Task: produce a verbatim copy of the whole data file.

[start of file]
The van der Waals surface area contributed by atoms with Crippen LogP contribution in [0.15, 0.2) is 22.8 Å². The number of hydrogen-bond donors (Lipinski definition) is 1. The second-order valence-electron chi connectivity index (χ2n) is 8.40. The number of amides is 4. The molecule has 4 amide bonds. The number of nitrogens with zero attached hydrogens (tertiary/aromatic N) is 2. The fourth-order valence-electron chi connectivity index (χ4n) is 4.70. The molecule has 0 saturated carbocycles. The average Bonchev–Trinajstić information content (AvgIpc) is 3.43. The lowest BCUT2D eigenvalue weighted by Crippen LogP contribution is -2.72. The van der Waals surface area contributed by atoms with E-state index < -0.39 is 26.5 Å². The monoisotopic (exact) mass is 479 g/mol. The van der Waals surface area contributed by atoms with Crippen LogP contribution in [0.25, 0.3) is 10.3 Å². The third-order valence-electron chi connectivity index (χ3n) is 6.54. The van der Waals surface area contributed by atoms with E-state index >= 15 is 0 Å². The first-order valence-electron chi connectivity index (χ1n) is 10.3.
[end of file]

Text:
The van der Waals surface area contributed by atoms with Crippen LogP contribution in [0.15, 0.2) is 22.8 Å². The number of hydrogen-bond donors (Lipinski definition) is 1. The second-order valence-electron chi connectivity index (χ2n) is 8.40. The number of amides is 4. The molecule has 4 amide bonds. The number of nitrogens with zero attached hydrogens (tertiary/aromatic N) is 2. The fourth-order valence-electron chi connectivity index (χ4n) is 4.70. The molecule has 0 saturated carbocycles. The average Bonchev–Trinajstić information content (AvgIpc) is 3.43. The lowest BCUT2D eigenvalue weighted by Crippen LogP contribution is -2.72. The van der Waals surface area contributed by atoms with E-state index < -0.39 is 26.5 Å². The monoisotopic (exact) mass is 479 g/mol. The van der Waals surface area contributed by atoms with Crippen LogP contribution in [0.25, 0.3) is 10.3 Å². The third-order valence-electron chi connectivity index (χ3n) is 6.54. The van der Waals surface area contributed by atoms with E-state index >= 15 is 0 Å². The first-order valence-electron chi connectivity index (χ1n) is 10.3.